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In mathematics, an integral assigns numbers to functions in a way that can describe displacement, area, volume, and other concepts that arise by combining infinitesimal data. Integration is one of the two main operations of calculus, with its inverse, differentiation, being the other. Given a function f of a real variable x and an interval [a, b] of the real line, the definite integral

a

b

f
(
x
)

d
x

{\displaystyle \int _{a}^{b}\!f(x)\,dx}

is defined informally as the signed area of the region in the xy-plane that is bounded by the graph of f, the x-axis and the vertical lines x = a and x = b. The area above the x-axis adds to the total and that below the x-axis subtracts from the total.
Roughly speaking, the operation of integration is the reverse of differentiation. For this reason, the term integral may also refer to the related notion of the antiderivative, a function F whose derivative is the given function f. In this case, it is called an indefinite integral and is written:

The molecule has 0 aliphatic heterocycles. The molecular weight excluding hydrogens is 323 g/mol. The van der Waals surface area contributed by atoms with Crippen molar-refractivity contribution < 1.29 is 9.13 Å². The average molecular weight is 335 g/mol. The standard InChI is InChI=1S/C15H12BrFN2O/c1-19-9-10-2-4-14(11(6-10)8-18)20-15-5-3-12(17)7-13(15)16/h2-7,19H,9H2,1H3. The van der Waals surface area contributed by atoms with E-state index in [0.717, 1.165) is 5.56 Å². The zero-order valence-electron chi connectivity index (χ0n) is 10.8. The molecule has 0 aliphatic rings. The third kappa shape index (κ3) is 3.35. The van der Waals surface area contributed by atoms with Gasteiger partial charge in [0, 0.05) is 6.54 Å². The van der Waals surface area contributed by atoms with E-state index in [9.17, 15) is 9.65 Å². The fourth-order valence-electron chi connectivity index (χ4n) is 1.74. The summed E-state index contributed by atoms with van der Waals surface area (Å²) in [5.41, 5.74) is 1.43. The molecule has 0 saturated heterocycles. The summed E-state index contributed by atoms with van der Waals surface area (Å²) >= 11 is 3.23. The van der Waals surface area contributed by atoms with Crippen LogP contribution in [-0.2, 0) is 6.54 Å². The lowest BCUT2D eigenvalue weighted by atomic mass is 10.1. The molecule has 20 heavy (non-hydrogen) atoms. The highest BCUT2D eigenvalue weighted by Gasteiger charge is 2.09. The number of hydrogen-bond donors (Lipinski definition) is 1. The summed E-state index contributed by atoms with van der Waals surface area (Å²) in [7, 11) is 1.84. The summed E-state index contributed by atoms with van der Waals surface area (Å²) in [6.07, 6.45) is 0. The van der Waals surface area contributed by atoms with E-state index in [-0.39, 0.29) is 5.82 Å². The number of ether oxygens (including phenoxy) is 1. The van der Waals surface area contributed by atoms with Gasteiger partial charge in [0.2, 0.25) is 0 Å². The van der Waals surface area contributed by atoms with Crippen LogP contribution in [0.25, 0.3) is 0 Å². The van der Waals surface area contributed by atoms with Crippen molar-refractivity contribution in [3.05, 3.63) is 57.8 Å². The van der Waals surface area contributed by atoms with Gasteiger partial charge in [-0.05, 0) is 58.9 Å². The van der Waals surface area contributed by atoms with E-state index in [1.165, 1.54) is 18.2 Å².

F
(
x
)
=

f
(
x
)

d
x
.

{\displaystyle F(x)=\int f(x)\,dx.}

The integrals discussed in this article are those termed definite integrals. It is the fundamental theorem of calculus that connects differentiation with the definite integral: if f is a continuous real-valued function defined on a closed interval [a, b], then, once an antiderivative F of f is known, the definite integral of f over that interval is given by

a

b

f
(
x
)
d
x
=

[
F
(
x
)
]

a

b

=
F
(
b
)

F
(
a
)

.

{\displaystyle \int _{a}^{b}f(x)dx=\left[F(x)\right]_{a}^{b}=F(b)-F(a)\,.}

The principles of integration were formulated independently by Isaac Newton and Gottfried Leibniz in the late 17th century, who thought of the integral as an infinite sum of rectangles of infinitesimal width. Bernhard Riemann gave a rigorous mathematical definition of integrals. It is based on a limiting procedure that approximates the area of a curvilinear region by breaking the region into thin vertical slabs. Beginning in the nineteenth century, more sophisticated notions of integrals began to appear, where the type of the function as well as the domain over which the integration is performed has been generalised. A line integral is defined for functions of two or three variables, and the interval of integration [a, b] is replaced by a certain curve connecting two points on the plane or in the space. In a surface integral, the curve is replaced by a piece of a surface in the three-dimensional space.

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